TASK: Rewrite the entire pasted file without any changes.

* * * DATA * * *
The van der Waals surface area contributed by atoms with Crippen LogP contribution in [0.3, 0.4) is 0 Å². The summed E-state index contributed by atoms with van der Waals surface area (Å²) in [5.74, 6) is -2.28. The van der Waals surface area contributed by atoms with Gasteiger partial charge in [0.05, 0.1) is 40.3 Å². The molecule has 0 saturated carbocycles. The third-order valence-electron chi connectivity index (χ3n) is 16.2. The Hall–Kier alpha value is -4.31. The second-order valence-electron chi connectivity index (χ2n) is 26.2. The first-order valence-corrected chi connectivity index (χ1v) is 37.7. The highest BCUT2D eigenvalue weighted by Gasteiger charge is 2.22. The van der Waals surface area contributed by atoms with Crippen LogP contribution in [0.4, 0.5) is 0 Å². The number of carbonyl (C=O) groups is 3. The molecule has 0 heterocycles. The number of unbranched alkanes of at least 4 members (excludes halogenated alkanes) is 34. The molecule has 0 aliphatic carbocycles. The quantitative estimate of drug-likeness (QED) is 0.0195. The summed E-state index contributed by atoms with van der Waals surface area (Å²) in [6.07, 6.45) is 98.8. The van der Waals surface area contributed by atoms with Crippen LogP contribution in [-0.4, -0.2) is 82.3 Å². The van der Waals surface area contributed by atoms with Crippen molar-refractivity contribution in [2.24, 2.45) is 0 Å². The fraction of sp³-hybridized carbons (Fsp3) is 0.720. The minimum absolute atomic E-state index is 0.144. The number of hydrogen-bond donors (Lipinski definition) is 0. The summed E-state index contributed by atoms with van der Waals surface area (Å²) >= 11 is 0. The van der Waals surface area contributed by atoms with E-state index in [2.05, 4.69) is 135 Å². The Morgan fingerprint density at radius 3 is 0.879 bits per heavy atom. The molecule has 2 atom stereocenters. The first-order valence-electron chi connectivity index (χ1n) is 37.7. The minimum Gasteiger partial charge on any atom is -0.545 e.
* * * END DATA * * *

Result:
The van der Waals surface area contributed by atoms with Crippen LogP contribution in [0.3, 0.4) is 0 Å². The summed E-state index contributed by atoms with van der Waals surface area (Å²) in [5.74, 6) is -2.28. The van der Waals surface area contributed by atoms with Gasteiger partial charge in [0.05, 0.1) is 40.3 Å². The molecule has 0 saturated carbocycles. The third-order valence-electron chi connectivity index (χ3n) is 16.2. The Hall–Kier alpha value is -4.31. The second-order valence-electron chi connectivity index (χ2n) is 26.2. The first-order valence-corrected chi connectivity index (χ1v) is 37.7. The highest BCUT2D eigenvalue weighted by Gasteiger charge is 2.22. The van der Waals surface area contributed by atoms with Crippen LogP contribution in [0.4, 0.5) is 0 Å². The number of carbonyl (C=O) groups is 3. The molecule has 0 heterocycles. The number of unbranched alkanes of at least 4 members (excludes halogenated alkanes) is 34. The molecule has 0 aliphatic carbocycles. The quantitative estimate of drug-likeness (QED) is 0.0195. The summed E-state index contributed by atoms with van der Waals surface area (Å²) in [6.07, 6.45) is 98.8. The van der Waals surface area contributed by atoms with Crippen LogP contribution in [-0.4, -0.2) is 82.3 Å². The van der Waals surface area contributed by atoms with Crippen molar-refractivity contribution in [2.24, 2.45) is 0 Å². The fraction of sp³-hybridized carbons (Fsp3) is 0.720. The minimum absolute atomic E-state index is 0.144. The number of hydrogen-bond donors (Lipinski definition) is 0. The summed E-state index contributed by atoms with van der Waals surface area (Å²) >= 11 is 0. The van der Waals surface area contributed by atoms with E-state index in [2.05, 4.69) is 135 Å². The Morgan fingerprint density at radius 3 is 0.879 bits per heavy atom. The molecule has 2 atom stereocenters. The first-order valence-electron chi connectivity index (χ1n) is 37.7. The minimum Gasteiger partial charge on any atom is -0.545 e.